Profit from Purpose Instead of Profit as a Purpose

Do you know what is your company’s purpose? Does it even have a purpose?  I know, it seems like a silly question… But, does it?

A purpose is something inspirational that can drive the work of people. It is something that they can pursue and towards which they will strive to do their best work.

Let’s say you are the in the business of making reading lamps, for example, your stated purpose might be…

“We create beautiful lamps with superb quality.”

It might not be fancy, but it is clear and easy for everyone to understand and relate to. We want to make great looking lamps and we want them to be of very good quality.  This is a purpose that is easy for people to understand and relate to.

Today, regardless of what they state, most companies have a single purpose: profit.  Over time companies have confused their purpose with their financial goals, forgetting that profit should stem from executing well its purpose.

Everywhere you go, be it in the US, Europe, Brazil or elsewhere, you see the same situation and confusion.  Executives tell the same story of strategy planning meetings and retreats where they discuss how to achieve the projected financial results, instead of how they will do a better job towards fulfilling the company’s stated purpose.  In fact, regularly this purpose isn’t even remembered during discussions, except perhaps in so far as they serve to determine specific markets the company operates in.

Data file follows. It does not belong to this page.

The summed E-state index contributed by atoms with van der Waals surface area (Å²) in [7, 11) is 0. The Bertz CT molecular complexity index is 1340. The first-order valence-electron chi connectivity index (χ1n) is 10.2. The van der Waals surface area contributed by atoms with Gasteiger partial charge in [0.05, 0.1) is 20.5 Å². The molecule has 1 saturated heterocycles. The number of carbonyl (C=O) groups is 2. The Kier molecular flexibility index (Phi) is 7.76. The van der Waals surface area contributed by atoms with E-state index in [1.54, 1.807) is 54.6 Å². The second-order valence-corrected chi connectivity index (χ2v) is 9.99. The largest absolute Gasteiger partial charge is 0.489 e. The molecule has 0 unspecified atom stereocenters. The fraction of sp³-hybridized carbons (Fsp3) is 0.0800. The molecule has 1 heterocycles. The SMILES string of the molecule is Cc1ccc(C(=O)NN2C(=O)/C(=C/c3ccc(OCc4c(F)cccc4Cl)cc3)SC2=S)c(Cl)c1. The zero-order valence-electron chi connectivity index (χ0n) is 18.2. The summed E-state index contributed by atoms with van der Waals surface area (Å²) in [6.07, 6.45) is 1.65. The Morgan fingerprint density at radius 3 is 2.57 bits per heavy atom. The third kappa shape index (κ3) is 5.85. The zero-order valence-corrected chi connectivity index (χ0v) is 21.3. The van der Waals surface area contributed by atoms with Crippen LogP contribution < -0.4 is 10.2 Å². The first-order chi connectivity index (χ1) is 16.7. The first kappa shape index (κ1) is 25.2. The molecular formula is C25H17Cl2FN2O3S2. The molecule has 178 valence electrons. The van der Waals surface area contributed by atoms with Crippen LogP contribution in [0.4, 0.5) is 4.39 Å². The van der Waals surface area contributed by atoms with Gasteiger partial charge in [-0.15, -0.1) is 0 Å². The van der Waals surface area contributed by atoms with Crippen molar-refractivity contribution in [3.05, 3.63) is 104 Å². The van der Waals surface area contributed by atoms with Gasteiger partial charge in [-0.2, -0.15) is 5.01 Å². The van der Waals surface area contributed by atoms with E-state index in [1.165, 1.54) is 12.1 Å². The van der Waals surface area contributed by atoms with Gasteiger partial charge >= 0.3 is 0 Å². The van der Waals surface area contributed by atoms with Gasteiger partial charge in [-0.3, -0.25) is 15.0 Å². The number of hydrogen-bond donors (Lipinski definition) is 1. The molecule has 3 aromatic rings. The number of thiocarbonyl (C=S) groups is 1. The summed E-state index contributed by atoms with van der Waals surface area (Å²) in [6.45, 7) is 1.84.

Does this sound familiar to you?

It seems that with the passage of time, profit became the purpose of almost all companies.  Different people describe it in different ways, but they all end up being the same.  One of the most common ways to put it is “create shareholder value”. Shareholder value is, regularly, interpreted as referent to the current value of the stock or the dividends that might be paid at the end of the quarter or financial year. It always seems strange to me that it is presumed that the shareholder has no long-range plans for the stock. That the shareholder couldn’t care less if the company is healthy five or ten years from now, as long as this quarter’s goals are met.

Of course, that is exactly the case for many investors, but it is not so for all of them. Some may believe that the company’s long term prospects are more important either because they identify with the company’s stated purpose, or just because they are following a longer ranged investment strategy.

Most companies today are still stuck in Previous Century Thinking, which leads them to incentivize Executives and Managers to achieve specific goals by offering them financial rewards.  These rewards are generally in the form of cash bonuses or stock options, both of which will result in immediate gains for the person, regardless of the long-term impact on the company. If asked directly, 90% or more will tell you that they would put the company’s interests first and not hesitate to take a path that might result in them taking a loss, but reality would probably disagree. Is this because they are bad people?  No, this is a natural reaction to the goal that was specifically set for them.

These executives were not working with the purpose of creating a great product, or a great experience for their clients.  They were probably working towards the goal of meeting revenue increase or cost reduction targets.